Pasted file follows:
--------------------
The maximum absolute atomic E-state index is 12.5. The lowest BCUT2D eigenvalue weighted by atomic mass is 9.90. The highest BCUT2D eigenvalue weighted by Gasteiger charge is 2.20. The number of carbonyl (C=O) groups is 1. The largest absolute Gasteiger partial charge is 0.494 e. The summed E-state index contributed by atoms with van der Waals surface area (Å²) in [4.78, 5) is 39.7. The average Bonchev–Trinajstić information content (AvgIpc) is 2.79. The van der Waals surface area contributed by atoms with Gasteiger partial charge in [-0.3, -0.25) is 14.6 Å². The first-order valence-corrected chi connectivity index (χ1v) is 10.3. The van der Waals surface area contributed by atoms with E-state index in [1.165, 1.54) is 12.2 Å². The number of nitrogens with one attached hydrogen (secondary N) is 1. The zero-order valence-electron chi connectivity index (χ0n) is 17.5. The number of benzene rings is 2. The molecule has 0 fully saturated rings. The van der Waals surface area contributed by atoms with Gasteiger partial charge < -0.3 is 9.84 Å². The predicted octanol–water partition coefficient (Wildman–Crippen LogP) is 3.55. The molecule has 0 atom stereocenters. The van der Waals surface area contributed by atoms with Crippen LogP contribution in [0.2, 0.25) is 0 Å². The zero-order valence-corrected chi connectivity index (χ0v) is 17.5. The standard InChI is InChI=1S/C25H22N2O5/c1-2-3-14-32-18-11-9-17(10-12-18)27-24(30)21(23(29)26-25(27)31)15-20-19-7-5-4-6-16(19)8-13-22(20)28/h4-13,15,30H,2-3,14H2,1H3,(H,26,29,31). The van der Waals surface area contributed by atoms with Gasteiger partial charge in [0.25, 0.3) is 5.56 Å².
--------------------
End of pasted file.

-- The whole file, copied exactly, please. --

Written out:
The maximum absolute atomic E-state index is 12.5. The lowest BCUT2D eigenvalue weighted by atomic mass is 9.90. The highest BCUT2D eigenvalue weighted by Gasteiger charge is 2.20. The number of carbonyl (C=O) groups is 1. The largest absolute Gasteiger partial charge is 0.494 e. The summed E-state index contributed by atoms with van der Waals surface area (Å²) in [4.78, 5) is 39.7. The average Bonchev–Trinajstić information content (AvgIpc) is 2.79. The van der Waals surface area contributed by atoms with Gasteiger partial charge in [-0.3, -0.25) is 14.6 Å². The first-order valence-corrected chi connectivity index (χ1v) is 10.3. The van der Waals surface area contributed by atoms with E-state index in [1.165, 1.54) is 12.2 Å². The number of nitrogens with one attached hydrogen (secondary N) is 1. The zero-order valence-electron chi connectivity index (χ0n) is 17.5. The number of benzene rings is 2. The molecule has 0 fully saturated rings. The van der Waals surface area contributed by atoms with Gasteiger partial charge < -0.3 is 9.84 Å². The predicted octanol–water partition coefficient (Wildman–Crippen LogP) is 3.55. The molecule has 0 atom stereocenters. The van der Waals surface area contributed by atoms with Crippen LogP contribution in [0.2, 0.25) is 0 Å². The zero-order valence-corrected chi connectivity index (χ0v) is 17.5. The standard InChI is InChI=1S/C25H22N2O5/c1-2-3-14-32-18-11-9-17(10-12-18)27-24(30)21(23(29)26-25(27)31)15-20-19-7-5-4-6-16(19)8-13-22(20)28/h4-13,15,30H,2-3,14H2,1H3,(H,26,29,31). The van der Waals surface area contributed by atoms with Gasteiger partial charge in [0.25, 0.3) is 5.56 Å².